Most carpet cleaning professionals are well aware of the aqueous ozone generators manufactured by several companies in the professional cleaning industry. These systems are most often brought in to treat odor problems when just about every other odor killing attempt has failed.

They recently made headlines in Washington, D.C., when Representative Paul Ryan became the new Speaker of the House. Apparently outgoing Speaker John Boehner was a chain-smoker, and even after the office was cleaned (including the carpet and upholstery) and repainted, smoke odors remained. Ozone generators were brought in, just as they have been in similar “smoky” situations, to help remove the final whiff of cigarette smoke from the office.

But now we are starting to see ozone being used for another purpose: The actual cleaning of carpet. Before going further, we should clarify that what we are referring to is the use of aqueous ozone, sometimes called ozonated water or engineered water.

How it works

Manufactured by a few different companies, the essence of how they work is essentially the same. The system mechanically infuses ozone into water. This can be done by installing a small unit under a sink, in which the ozonated water is then poured into a sprayer, or used in a caddy, which looks a lot like a carpet extractor, with wands and tool accessories for cleaning a variety of surfaces, including carpet.

The process is totally safe for the user and the environment. In fact, aqueous ozone is often referred to as “greener than green cleaning” because no chemicals are used in the process at all. After cleaning, the water and ozone simply convert back to water and oxygen.

As to their effectiveness, there is considerable documentation as to the benefits of aqueous ozone in professional cleaning. For instance, a September 2015 study by the University of Nebraska Medical Center found that, when used to eliminate colony-forming units of E. coli and Listeria, both potentially health- and death-risking bacteria, “there was a significant decrease in E. coli and Listeria on the treated areas.” Further, they found it was as effective as the main bacteria-killing ingredient in many hospital-grade disinfectants.

So now we know aqueous ozone is a very effective cleaner, but does that mean it can also be used to clean carpet — and do so without the use of chemicals?

Aqueous ozone in carpet cleaning

Of note, some ozonated systems have earned the Woolsafe approval, indicating they are safe and effective for cleaning wool carpet and fabrics. Additionally, an April 14, 2015 report by the National Ozone Association found the use of aqueous ozone to clean carpet “a little unexpected because [so few] understand how ozonated water works.”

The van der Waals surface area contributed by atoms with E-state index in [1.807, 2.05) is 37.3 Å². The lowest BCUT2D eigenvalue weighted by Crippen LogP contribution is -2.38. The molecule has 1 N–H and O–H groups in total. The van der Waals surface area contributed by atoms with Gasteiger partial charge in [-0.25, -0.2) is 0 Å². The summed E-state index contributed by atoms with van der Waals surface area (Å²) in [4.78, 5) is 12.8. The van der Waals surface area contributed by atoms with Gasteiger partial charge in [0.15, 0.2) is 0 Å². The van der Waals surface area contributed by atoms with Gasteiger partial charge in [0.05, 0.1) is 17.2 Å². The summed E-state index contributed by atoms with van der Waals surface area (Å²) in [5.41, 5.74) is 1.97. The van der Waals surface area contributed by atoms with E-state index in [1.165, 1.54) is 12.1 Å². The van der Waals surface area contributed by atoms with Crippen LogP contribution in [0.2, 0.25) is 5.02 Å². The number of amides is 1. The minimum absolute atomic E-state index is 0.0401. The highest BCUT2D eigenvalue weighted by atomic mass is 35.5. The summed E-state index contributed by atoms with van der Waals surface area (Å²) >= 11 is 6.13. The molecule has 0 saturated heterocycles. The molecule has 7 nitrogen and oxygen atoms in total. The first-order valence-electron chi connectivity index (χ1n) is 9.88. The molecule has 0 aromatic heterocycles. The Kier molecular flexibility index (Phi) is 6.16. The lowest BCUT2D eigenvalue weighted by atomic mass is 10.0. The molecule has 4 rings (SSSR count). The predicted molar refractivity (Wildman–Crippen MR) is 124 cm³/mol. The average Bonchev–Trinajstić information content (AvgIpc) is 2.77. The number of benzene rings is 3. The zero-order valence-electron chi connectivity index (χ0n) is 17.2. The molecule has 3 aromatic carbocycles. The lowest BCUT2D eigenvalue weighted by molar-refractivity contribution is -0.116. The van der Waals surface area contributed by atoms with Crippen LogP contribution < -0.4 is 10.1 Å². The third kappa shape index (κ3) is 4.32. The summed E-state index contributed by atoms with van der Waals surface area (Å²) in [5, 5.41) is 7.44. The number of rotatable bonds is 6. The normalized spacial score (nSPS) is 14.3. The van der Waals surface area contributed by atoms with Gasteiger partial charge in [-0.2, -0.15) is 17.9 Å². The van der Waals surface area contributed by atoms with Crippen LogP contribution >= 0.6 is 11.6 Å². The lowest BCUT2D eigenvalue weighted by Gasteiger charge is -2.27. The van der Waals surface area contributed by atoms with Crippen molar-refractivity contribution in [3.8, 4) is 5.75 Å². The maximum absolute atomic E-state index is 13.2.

However, the Association goes on to say “ozone does offer a very interesting alternative” to traditional carpet extraction, specifically because “no soap or similar chemicals” are involved. It also notes that aqueous ozone cleans using cold water, making it a more sustainable cleaning option as well as green.

The Association says that aqueous ozone works by opening up fibers so that soil can be eliminated by the ozone. They also report ozonated water “extracts many [spots and] stains that regular cleaning is unable to remove.” This is essentially why it is used in commercial laundries and why it is now being considered to clean carpet fibers.

While the Association reports it was not a professional or scientific study, they did work with one carpet cleaning technician to witness a firsthand experience of using ozone to clean carpet. According to the Modesto, CA, carpet cleaner who uses ozonated water to clean carpet:

“I’m getting stains out of the carpet without the use of chemicals… [and] the clients like the results. I know it is doing the job because…I am seeing the dirty water come out of the waste tank [and] it does not have the foul smell I’m used to. I have actually reused the [waste] water to feed their lawn.”

In your future?

While this technology is being used for a variety of cleaning tasks, at this time, its introduction into professional carpet cleaning is somewhat limited. However, three things are happening that may increase its popularity and the possibility of its expanded use in carpet cleaning. These are:

  • More cleaning/carpet cleaning professionals are becoming aware of aqueous ozone cleaning.
  • More advocates for green cleaning are promoting its no-chemical attributes.
  • Studies, like the one mentioned earlier, are indicating it is effective.

All we can say right now is aqueous ozone does appear to be an interesting and likely effective alternative to some of the traditional cleaning solutions used in such cleaning methods as carpet extraction.

Matt Montag is district sales manager for CleanCore® Technologies, manufacturers of aqueous ozone cleaning systems for use in professional cleaning. He can be reached at: